Scene of attack by Jordanian terrorist in Jerusalem's Old City, May 13, 2017. (Flash90) (Flash90)
Stabbing attack Jordan

“It is time for Jordan to stop this double game. Just as Israel condemns terrorist attacks in Jordan, Jordan must condemn attacks in Israel,” Netanyahu demanded.

Prime Minister Benjamin Netanyahu condemned Jordan after the Hashemite Kingdom accused Israel of “murdering” one of its citizens, when in fact he was shot while committing a terror attack in Jerusalem.

The terrorist, Muhammad Abdullah Salim al-Kasji, 57, on Saturday stabbed and moderately wounded an Israeli policeman at the entrance to the Old City of Jerusalem before being shot dead by Israeli security forces. The injured police officer was transported to Jerusalem’s Shaare Zedek Medical Center.

Al-Kasji was in Israel on a tourist visa.

Following the attack, Jordanian Minister for Media Affairs and government spokesman Mohammad Momani stated that Israel, “as the occupying power, bears responsibility for the shooting and killing of a Jordanian citizen.”

The Jordanian Ministry of Foreign and Expatriates Affairs said it was following up on the incident and demanded explanations, “to find out the details and circumstances of the incident.”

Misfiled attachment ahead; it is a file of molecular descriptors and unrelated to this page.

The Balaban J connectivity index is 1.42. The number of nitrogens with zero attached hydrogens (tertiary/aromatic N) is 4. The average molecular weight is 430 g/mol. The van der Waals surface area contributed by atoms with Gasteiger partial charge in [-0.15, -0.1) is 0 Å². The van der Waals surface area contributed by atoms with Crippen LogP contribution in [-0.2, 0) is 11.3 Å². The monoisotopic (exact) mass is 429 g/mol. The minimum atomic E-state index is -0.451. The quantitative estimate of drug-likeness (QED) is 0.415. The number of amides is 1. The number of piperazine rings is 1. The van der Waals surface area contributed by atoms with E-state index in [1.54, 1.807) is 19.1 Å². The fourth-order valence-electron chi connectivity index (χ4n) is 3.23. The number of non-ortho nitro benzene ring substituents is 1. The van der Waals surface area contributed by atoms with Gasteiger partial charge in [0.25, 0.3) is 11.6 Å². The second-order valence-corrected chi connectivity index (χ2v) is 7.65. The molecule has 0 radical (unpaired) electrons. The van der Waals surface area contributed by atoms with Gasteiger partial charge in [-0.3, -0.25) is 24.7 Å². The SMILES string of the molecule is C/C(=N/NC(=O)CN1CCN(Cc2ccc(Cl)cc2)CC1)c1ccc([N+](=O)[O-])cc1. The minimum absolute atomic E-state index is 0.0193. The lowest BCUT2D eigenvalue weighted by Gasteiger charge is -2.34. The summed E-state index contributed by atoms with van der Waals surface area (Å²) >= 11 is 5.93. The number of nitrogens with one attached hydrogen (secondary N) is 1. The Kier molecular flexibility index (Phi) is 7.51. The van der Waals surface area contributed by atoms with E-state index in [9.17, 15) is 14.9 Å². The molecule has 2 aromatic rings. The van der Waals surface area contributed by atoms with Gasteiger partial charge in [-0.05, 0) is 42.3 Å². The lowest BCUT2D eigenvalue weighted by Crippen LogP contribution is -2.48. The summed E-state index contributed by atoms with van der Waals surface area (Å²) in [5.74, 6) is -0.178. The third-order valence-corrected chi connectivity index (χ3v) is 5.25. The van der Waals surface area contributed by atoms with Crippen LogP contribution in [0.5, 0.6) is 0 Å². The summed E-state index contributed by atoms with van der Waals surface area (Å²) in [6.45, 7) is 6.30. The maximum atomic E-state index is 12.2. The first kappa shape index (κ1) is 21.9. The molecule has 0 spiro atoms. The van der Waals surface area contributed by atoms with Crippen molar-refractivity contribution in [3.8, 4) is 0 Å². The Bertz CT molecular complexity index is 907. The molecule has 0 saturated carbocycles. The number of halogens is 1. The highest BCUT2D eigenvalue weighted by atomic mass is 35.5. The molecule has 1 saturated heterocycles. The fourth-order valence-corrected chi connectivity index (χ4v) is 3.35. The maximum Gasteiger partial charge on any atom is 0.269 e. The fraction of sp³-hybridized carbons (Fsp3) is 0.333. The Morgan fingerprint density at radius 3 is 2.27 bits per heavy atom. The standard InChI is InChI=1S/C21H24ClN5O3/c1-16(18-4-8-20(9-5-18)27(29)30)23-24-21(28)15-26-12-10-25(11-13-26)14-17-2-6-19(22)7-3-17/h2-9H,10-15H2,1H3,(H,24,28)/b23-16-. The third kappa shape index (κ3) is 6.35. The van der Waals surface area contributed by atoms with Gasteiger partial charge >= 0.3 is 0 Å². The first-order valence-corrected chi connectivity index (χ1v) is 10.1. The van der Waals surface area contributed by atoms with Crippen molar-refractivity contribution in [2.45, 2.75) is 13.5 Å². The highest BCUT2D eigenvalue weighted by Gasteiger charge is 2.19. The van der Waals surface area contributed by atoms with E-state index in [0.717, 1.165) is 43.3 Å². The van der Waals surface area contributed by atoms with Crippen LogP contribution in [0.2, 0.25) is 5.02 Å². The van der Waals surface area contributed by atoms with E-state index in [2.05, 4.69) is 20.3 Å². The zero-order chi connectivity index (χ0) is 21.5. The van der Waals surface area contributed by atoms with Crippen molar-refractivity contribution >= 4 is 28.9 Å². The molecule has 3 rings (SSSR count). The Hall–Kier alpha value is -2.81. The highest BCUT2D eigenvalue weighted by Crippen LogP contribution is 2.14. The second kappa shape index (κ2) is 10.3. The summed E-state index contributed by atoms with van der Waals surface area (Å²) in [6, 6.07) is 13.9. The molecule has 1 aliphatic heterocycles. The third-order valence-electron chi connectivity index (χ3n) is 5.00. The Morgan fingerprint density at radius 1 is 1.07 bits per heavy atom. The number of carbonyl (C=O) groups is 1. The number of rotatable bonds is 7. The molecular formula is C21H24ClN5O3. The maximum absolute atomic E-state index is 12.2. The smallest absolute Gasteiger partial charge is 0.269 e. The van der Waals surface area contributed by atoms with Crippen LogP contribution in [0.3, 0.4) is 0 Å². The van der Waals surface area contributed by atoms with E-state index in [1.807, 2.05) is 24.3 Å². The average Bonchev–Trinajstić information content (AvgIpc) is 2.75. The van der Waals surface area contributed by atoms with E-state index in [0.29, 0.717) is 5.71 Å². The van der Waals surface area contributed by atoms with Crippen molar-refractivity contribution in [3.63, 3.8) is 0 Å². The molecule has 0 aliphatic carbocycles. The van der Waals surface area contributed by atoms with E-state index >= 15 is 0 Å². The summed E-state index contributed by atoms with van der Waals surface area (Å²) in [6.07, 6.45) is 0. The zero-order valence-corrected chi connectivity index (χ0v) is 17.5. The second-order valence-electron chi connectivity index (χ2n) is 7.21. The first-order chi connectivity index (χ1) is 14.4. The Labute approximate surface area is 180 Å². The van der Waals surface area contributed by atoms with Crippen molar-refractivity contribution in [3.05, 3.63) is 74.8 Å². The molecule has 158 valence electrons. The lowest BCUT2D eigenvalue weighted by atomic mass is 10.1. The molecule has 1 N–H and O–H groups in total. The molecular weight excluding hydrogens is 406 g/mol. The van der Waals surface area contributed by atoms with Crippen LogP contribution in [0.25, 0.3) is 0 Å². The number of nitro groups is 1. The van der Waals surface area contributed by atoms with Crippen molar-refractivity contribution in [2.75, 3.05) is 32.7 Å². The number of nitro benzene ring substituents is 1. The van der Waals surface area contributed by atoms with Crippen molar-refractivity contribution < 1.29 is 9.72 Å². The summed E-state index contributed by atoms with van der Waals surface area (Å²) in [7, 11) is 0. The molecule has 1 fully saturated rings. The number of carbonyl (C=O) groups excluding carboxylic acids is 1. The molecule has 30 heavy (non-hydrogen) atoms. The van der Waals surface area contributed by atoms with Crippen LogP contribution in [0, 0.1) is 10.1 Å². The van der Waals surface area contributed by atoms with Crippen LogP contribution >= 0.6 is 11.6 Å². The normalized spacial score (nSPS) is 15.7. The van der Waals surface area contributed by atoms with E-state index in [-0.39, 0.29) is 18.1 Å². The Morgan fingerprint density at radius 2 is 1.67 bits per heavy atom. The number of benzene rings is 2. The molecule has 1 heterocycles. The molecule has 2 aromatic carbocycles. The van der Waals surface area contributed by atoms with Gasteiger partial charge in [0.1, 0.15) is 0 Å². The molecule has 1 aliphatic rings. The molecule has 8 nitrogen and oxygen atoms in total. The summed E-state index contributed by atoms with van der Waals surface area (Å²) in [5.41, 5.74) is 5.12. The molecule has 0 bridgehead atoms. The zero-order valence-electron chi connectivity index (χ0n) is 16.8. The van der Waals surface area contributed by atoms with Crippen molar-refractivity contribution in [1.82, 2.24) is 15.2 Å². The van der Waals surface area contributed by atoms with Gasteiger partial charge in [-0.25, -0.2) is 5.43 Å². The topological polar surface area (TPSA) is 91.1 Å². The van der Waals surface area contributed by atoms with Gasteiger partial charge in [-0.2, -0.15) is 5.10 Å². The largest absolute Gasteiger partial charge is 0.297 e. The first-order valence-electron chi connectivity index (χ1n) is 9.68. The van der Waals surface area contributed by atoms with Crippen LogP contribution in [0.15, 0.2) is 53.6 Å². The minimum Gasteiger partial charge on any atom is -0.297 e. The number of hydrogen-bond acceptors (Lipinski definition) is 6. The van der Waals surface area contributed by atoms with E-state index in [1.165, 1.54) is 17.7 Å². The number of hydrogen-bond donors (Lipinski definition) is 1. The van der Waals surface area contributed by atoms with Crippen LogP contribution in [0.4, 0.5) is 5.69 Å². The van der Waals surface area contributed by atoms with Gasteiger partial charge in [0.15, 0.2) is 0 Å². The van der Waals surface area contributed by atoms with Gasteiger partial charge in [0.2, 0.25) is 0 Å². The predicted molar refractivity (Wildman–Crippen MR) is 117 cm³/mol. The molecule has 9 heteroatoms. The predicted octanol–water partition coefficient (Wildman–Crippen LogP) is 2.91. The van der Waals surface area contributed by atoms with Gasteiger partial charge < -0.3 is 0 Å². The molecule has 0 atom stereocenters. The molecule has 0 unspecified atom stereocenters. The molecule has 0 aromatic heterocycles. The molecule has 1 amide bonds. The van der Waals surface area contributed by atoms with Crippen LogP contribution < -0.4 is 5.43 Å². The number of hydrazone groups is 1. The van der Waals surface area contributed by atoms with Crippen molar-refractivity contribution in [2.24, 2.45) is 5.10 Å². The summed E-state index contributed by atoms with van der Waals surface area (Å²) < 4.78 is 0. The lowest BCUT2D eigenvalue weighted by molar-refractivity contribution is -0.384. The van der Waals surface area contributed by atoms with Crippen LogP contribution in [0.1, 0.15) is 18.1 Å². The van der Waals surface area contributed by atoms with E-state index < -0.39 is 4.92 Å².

In the statement, Jordan condemned as “terrible” the “crime committed against the Jordanian citizen and demanded Israel to reveal the full details of the crime.”

Jordan’s State TV reported the incident as a “murder” of a Jordanian citizen in Israel.

In Israel, the Prime Minister’s Office released a statement condemning the Jordanian government’s response.

“It is outrageous to hear the backing of the Jordanian government spokesman for the terrorist attack in the Old City of Jerusalem,” the statement read.

“A security video clearly shows a Jordanian tourist stabbing an Israeli policeman with a knife. It is time for Jordan to stop this double game. Just as Israel condemns terrorist attacks in Jordan, Jordan must condemn attacks in Israel,” Netanyahu demanded.

In December, after terrorists assaulted Jordanian police in a series of attacks – killing seven officers, two local civilians and a Canadian tourist – Netanyahu condemned the attack. “On behalf of the people and government of Israel, I strongly condemn yesterday’s terrorist attack in Jordan. We send our sympathies to the families of the victims and wish the wounded a speedy and full recovery,” he stated.

Israel was expecting Jordan to reciprocate with a similar statement or an apology, or at least to remain silent.

Speaking to IDF Radio on Sunday, Israeli Minister of National Infrastructure, Energy and Water Resources Yuval Steinitz said the Jordanian accusations were “truly extreme, baseless and unfounded.”

“Instead of apologizing for the terror attack – they are blaming Israel,” he added. Israel “rejects this [the accusations] forcefully.”

In November 2014, after a Palestinian terrorist massacred five Israeli worshipers and wounded several more at a Jerusalem synagogue, the Jordanian parliament offered prayers for the souls of the terrorist “heroes.”

By: Max Gelber, United with Israel